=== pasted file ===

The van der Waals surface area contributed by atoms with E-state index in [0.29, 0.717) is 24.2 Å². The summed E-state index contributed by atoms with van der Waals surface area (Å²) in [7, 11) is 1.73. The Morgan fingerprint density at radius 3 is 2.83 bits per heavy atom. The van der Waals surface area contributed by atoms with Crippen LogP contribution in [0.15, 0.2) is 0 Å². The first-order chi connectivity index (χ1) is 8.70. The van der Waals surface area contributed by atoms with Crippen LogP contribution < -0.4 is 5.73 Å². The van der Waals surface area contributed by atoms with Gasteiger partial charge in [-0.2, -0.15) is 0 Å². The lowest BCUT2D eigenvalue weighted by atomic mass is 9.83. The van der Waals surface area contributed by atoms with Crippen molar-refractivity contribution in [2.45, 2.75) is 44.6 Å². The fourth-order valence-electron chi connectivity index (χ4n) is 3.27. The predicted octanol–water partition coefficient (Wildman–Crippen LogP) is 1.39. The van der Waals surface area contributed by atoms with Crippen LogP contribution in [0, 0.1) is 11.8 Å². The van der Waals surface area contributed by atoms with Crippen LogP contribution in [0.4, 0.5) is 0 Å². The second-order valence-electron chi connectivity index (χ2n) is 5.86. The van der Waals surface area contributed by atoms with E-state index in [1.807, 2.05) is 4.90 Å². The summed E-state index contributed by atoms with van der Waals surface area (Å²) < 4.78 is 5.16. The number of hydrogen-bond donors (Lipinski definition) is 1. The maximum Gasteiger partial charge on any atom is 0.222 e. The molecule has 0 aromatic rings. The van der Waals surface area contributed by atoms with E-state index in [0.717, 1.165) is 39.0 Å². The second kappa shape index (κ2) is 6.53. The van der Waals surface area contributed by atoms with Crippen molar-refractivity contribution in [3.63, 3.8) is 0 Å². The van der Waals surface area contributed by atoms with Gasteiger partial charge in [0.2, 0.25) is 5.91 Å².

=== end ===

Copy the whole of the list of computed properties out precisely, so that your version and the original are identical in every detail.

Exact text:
The van der Waals surface area contributed by atoms with E-state index in [0.29, 0.717) is 24.2 Å². The summed E-state index contributed by atoms with van der Waals surface area (Å²) in [7, 11) is 1.73. The Morgan fingerprint density at radius 3 is 2.83 bits per heavy atom. The van der Waals surface area contributed by atoms with Crippen LogP contribution in [0.15, 0.2) is 0 Å². The first-order chi connectivity index (χ1) is 8.70. The van der Waals surface area contributed by atoms with Crippen LogP contribution < -0.4 is 5.73 Å². The van der Waals surface area contributed by atoms with Gasteiger partial charge in [-0.2, -0.15) is 0 Å². The lowest BCUT2D eigenvalue weighted by atomic mass is 9.83. The van der Waals surface area contributed by atoms with Crippen molar-refractivity contribution in [2.45, 2.75) is 44.6 Å². The fourth-order valence-electron chi connectivity index (χ4n) is 3.27. The predicted octanol–water partition coefficient (Wildman–Crippen LogP) is 1.39. The van der Waals surface area contributed by atoms with Crippen LogP contribution in [0, 0.1) is 11.8 Å². The van der Waals surface area contributed by atoms with Crippen LogP contribution in [0.4, 0.5) is 0 Å². The second-order valence-electron chi connectivity index (χ2n) is 5.86. The van der Waals surface area contributed by atoms with E-state index in [1.807, 2.05) is 4.90 Å². The summed E-state index contributed by atoms with van der Waals surface area (Å²) < 4.78 is 5.16. The number of hydrogen-bond donors (Lipinski definition) is 1. The maximum Gasteiger partial charge on any atom is 0.222 e. The molecule has 0 aromatic rings. The van der Waals surface area contributed by atoms with E-state index in [0.717, 1.165) is 39.0 Å². The second kappa shape index (κ2) is 6.53. The van der Waals surface area contributed by atoms with Crippen molar-refractivity contribution in [3.63, 3.8) is 0 Å². The van der Waals surface area contributed by atoms with Gasteiger partial charge in [0.2, 0.25) is 5.91 Å².